When we were in Fresno California, there was a nest of barn owls living in the big electric sign of a nearby shopping center.

    Good photo . . . again! In a similar vein,
    I had this listed earlier under “Oddities” but don’t know if anyone say this site: http://www.johnsibbick.com/

    Larry should enjoy the beasts therein?
    Virginia, Sibbick does paleo-landscapes and has one of a Carboniforous world . . . the sort that created coal, etc? Anyway, check ‘em out?

  7. Virginia

    I enjoyed all the raptor stories. A little screech owl flew into our sliding glass door one night years ago and fell to the deck dazed for a few seconds. It flashed it’s beautiful big eyes at the window, then flew off. There is a large barn owl in the area too, though this area is largely urban. The biggest surprise was to drive home one afternoon and see a large red-tailed hawk perched on a no parking sign (for one side of the street) adjacent to our yard. Though it was beautiful its presence concerned me, because I like the birds at our bird feeder. It flew off after people began arriving home along the street. Perhaps it hoped for a more secluded place.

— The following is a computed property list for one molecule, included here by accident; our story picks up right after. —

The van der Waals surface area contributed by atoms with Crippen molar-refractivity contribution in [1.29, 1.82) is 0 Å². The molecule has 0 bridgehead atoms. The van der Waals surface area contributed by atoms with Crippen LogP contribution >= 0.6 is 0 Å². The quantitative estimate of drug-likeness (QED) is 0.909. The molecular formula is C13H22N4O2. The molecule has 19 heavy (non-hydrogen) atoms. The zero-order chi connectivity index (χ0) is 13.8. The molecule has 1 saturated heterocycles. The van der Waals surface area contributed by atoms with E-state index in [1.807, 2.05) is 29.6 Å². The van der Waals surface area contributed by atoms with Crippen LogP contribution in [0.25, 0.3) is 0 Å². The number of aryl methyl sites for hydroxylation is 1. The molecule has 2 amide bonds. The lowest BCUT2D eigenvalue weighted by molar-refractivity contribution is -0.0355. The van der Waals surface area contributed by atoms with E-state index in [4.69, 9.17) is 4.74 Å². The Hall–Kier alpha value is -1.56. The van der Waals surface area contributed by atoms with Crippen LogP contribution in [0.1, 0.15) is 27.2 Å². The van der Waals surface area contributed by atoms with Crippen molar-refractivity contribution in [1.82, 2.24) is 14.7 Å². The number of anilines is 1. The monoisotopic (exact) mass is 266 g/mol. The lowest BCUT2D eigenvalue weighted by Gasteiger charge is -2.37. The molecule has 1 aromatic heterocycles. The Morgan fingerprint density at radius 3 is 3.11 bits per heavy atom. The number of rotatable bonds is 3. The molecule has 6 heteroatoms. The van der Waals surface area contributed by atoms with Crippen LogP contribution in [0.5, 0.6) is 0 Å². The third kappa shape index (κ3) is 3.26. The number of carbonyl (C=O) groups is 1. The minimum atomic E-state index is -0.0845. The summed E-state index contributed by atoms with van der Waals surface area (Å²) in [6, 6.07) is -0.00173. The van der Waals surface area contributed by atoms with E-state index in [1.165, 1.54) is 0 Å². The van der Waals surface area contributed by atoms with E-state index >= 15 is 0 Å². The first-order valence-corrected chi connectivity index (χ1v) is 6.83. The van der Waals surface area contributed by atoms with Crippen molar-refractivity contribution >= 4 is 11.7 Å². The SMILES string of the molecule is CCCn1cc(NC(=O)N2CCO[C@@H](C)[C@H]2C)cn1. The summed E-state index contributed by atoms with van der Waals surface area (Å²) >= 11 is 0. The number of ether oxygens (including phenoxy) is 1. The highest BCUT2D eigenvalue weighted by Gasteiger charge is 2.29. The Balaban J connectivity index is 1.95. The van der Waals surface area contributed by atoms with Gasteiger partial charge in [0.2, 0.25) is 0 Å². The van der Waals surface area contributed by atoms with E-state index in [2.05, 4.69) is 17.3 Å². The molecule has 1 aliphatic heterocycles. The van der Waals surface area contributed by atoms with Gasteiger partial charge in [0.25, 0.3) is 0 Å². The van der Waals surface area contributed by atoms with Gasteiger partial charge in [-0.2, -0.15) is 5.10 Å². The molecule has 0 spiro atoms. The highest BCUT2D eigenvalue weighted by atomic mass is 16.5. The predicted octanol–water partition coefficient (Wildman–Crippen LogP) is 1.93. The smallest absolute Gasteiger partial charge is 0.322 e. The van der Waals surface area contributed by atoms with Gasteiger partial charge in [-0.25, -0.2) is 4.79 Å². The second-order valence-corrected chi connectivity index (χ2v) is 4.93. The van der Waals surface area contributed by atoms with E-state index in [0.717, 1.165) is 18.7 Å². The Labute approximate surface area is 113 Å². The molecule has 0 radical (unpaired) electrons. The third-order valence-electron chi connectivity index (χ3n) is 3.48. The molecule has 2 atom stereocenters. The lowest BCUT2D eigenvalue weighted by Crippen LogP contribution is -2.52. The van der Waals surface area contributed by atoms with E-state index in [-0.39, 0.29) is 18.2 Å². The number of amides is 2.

Joan, I enjoyed your Chiuaua -owl link.
    Darrell the galleries are neat. I especially liked the Burgess Shale Sea in Prehistoric. That was a treasure trove of fossils. Sibbik really captured the essence of the crowded sea floor.

  8. Darrell

    I’ll move some the older stuff up to this feature. It was about comments on rhinos and titanotheres, etc. Back in a bit.

  9. Joan

    OK.. The following video is both informative, repulsive, scientifically interesting, and very funny. Owl forensics. Who knew? 🙂

    http://dsc.discovery.com/videos/dirty-jobs-owl-vomit-collector.html